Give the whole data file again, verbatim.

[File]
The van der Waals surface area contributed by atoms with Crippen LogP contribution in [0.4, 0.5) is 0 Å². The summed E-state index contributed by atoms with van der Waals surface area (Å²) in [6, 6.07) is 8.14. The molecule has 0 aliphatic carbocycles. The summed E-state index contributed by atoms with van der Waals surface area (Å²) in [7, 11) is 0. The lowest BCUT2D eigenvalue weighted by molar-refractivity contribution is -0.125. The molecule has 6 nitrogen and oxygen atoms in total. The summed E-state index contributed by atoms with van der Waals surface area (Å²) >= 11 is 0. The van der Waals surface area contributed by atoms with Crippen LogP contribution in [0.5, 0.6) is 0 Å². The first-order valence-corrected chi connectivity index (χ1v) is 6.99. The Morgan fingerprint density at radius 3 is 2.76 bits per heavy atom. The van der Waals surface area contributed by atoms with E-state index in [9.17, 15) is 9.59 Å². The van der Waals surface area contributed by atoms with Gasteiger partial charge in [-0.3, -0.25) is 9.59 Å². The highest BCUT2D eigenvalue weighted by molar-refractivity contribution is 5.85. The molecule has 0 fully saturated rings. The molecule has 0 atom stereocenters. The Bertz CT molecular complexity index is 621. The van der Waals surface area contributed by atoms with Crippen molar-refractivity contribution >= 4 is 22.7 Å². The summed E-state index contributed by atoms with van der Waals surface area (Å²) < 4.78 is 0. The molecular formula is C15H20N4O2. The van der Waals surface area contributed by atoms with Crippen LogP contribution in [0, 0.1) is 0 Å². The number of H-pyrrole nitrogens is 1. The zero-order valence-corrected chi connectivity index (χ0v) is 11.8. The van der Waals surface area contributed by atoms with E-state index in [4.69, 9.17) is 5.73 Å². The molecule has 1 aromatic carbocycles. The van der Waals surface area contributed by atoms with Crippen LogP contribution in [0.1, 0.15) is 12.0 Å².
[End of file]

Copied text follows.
The van der Waals surface area contributed by atoms with Crippen LogP contribution in [0.4, 0.5) is 0 Å². The summed E-state index contributed by atoms with van der Waals surface area (Å²) in [6, 6.07) is 8.14. The molecule has 0 aliphatic carbocycles. The summed E-state index contributed by atoms with van der Waals surface area (Å²) in [7, 11) is 0. The lowest BCUT2D eigenvalue weighted by molar-refractivity contribution is -0.125. The molecule has 6 nitrogen and oxygen atoms in total. The summed E-state index contributed by atoms with van der Waals surface area (Å²) >= 11 is 0. The van der Waals surface area contributed by atoms with Crippen LogP contribution in [0.5, 0.6) is 0 Å². The first-order valence-corrected chi connectivity index (χ1v) is 6.99. The Morgan fingerprint density at radius 3 is 2.76 bits per heavy atom. The van der Waals surface area contributed by atoms with E-state index in [9.17, 15) is 9.59 Å². The van der Waals surface area contributed by atoms with Gasteiger partial charge in [-0.3, -0.25) is 9.59 Å². The highest BCUT2D eigenvalue weighted by molar-refractivity contribution is 5.85. The molecule has 0 fully saturated rings. The molecule has 0 atom stereocenters. The Bertz CT molecular complexity index is 621. The van der Waals surface area contributed by atoms with Crippen molar-refractivity contribution >= 4 is 22.7 Å². The summed E-state index contributed by atoms with van der Waals surface area (Å²) < 4.78 is 0. The molecular formula is C15H20N4O2. The van der Waals surface area contributed by atoms with Crippen LogP contribution in [0, 0.1) is 0 Å². The number of H-pyrrole nitrogens is 1. The zero-order valence-corrected chi connectivity index (χ0v) is 11.8. The van der Waals surface area contributed by atoms with E-state index in [4.69, 9.17) is 5.73 Å². The molecule has 1 aromatic carbocycles. The van der Waals surface area contributed by atoms with Crippen LogP contribution in [0.1, 0.15) is 12.0 Å².